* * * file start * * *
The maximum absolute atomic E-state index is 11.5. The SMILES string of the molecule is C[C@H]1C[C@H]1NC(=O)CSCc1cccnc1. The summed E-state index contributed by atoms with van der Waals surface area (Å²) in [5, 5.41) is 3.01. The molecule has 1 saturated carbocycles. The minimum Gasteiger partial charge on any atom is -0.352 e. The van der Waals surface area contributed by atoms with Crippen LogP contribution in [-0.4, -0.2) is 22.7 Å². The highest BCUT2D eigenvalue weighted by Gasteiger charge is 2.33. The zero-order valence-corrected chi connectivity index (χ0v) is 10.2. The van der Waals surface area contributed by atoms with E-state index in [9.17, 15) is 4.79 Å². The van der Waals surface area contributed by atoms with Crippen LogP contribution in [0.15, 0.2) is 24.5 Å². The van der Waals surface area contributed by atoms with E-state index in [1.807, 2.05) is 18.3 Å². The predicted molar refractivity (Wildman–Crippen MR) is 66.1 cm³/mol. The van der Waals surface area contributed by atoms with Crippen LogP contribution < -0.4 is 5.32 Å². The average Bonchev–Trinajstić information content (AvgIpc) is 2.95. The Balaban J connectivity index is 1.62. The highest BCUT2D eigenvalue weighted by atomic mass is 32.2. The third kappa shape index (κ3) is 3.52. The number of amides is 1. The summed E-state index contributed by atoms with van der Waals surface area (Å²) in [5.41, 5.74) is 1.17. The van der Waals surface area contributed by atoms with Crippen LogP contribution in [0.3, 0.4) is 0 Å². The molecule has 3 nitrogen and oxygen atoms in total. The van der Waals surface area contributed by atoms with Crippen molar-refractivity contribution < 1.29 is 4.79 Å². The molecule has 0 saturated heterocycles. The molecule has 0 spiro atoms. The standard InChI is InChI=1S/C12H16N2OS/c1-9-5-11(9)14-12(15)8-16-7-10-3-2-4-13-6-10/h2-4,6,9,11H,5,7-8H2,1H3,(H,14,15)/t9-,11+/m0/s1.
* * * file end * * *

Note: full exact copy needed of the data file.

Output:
The maximum absolute atomic E-state index is 11.5. The SMILES string of the molecule is C[C@H]1C[C@H]1NC(=O)CSCc1cccnc1. The summed E-state index contributed by atoms with van der Waals surface area (Å²) in [5, 5.41) is 3.01. The molecule has 1 saturated carbocycles. The minimum Gasteiger partial charge on any atom is -0.352 e. The van der Waals surface area contributed by atoms with Crippen LogP contribution in [-0.4, -0.2) is 22.7 Å². The highest BCUT2D eigenvalue weighted by Gasteiger charge is 2.33. The zero-order valence-corrected chi connectivity index (χ0v) is 10.2. The van der Waals surface area contributed by atoms with E-state index in [9.17, 15) is 4.79 Å². The van der Waals surface area contributed by atoms with Crippen LogP contribution in [0.15, 0.2) is 24.5 Å². The van der Waals surface area contributed by atoms with E-state index in [1.807, 2.05) is 18.3 Å². The predicted molar refractivity (Wildman–Crippen MR) is 66.1 cm³/mol. The van der Waals surface area contributed by atoms with Crippen LogP contribution < -0.4 is 5.32 Å². The average Bonchev–Trinajstić information content (AvgIpc) is 2.95. The Balaban J connectivity index is 1.62. The highest BCUT2D eigenvalue weighted by atomic mass is 32.2. The third kappa shape index (κ3) is 3.52. The number of amides is 1. The summed E-state index contributed by atoms with van der Waals surface area (Å²) in [5.41, 5.74) is 1.17. The van der Waals surface area contributed by atoms with Crippen LogP contribution in [0.3, 0.4) is 0 Å². The molecule has 3 nitrogen and oxygen atoms in total. The van der Waals surface area contributed by atoms with Crippen molar-refractivity contribution < 1.29 is 4.79 Å². The molecule has 0 saturated heterocycles. The molecule has 0 spiro atoms. The standard InChI is InChI=1S/C12H16N2OS/c1-9-5-11(9)14-12(15)8-16-7-10-3-2-4-13-6-10/h2-4,6,9,11H,5,7-8H2,1H3,(H,14,15)/t9-,11+/m0/s1.